“No House to Call my Home” highlights the homeless experience

milwaukeepride_ryanbergJoin us Thursday, May 19 for stories from the front lines of LGBTQ youth homeless care.

Milwaukee Pride, in partnership with ManpowerGroup Elevate, Pathfinders and Boswell Book Company, is proud to bring author Ryan Berg to Milwaukee for a deep insight into the human risks and costs of the LGBTQ youth homeless crisis in America.

This special presentation, book reading, Q&A and community discussion will be held at ManpowerGroup global headquarters (100 Manpower Place) in downtown Milwaukee from 11:00 a.m. to 12:30 p.m. on Thursday, May 19.

Free visitor parking is available in the Cherry Street parking structure.

Although free and open to the public, space is limited and RSVP is required.

RSVP now

Homelessness_Fact_Tiles4On any given night there are 4,000 homeless young people on the streets of New York City. Nearly 2,000 of them identify as LGBTQ, and there are less than 200 beds available to serve that specific population. Almost half of the youth experiencing homelessness today have had at least one placement in a foster home or group home.

In Milwaukee, there are 400 homeless youth living on the streets every night and only 16 emergency shelter beds.  Youth homelessness has a tremendous negative impact on individual physical, mental and emotional health, as well as the local talent market, regional skills shortage and national economy.

In No House to Call My Home,  Ryan Berg takes us on an intimate journey into the lives of the LGBTQ teens stuck in this deeply flawed system. Forty-three percent of homeless youth in the United States identify as lesbian, gay, bisexual, transgender, or questioning, and many have come from foster care.

As a caseworker at a group home, Berg worked with young people who have battled extreme poverty, racism, homophobia, transphobia, and years of abandonment and abuse.

From Bella, a transgender woman who dreams of having an apartment with a canopy bed but binges on crack and strolls for johns on the West Side Highway, to Reginald, who longs for a father figure but time and again encounters abusive men, Berg reveals that beyond the tears, bluster, and bravado, the force that allows these teenagers to carry on is the irrepressible power of hope.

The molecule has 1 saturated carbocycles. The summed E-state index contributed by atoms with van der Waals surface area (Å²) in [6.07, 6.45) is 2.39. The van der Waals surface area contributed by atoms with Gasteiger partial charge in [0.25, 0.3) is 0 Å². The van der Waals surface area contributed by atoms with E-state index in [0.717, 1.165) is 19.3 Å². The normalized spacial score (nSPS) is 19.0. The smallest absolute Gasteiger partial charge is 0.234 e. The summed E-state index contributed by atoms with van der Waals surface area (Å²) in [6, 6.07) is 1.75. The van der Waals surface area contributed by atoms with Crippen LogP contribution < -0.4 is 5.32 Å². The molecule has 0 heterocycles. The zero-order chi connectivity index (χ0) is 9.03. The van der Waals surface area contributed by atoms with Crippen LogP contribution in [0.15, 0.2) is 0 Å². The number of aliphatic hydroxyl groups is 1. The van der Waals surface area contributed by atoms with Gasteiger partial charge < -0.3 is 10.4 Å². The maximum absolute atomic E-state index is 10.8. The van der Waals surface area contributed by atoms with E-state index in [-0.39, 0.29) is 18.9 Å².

About Ryan Berg

milwaukeepride_nohousetocallmyhomeRyan Berg received the New York Foundation of the Arts Fellowship in Nonfiction Literature and is a Lambda Literary Foundation Emerging Writers Fellow.

His work has appeared in Ploughshares, Slate, The Advocate, Salon, Local Knowledge and The Sun. Ryan has been awarded artist residencies from The MacDowell Colony, Yaddo, and Virginia Center for the Creative Arts. His debut book, No House to Call My Home: Love, Family and Other Transgressions, won the Minnesota Book Award for General Nonfiction and is a finalist for the National Council on Crime and Delinquency Media for a Just Society Award.

In addition to writing, Ryan is the Program Manager for ConneQT Host Home Program, where community members share their homes and resources with LGBTQ youth experiencing homelessness. Ryan has spoken at universities and conferences across the country discussing youth homelessness and the host home model. He lives in Minneapolis.

About Pathfinders

Since 1975, Pathfinders has been a safe haven for Milwaukee youth in crisis. The organization now serves over 6,000 children, young adults and their families every year at three locations.

Q*Blok, a program of Pathfinders Milwaukee, is specifically designed to support LGBTQ-identified young adults at imminent risk of being homeless.  In 2014, Q*Blok supported 16 clients in achieving permanent housing and employment.

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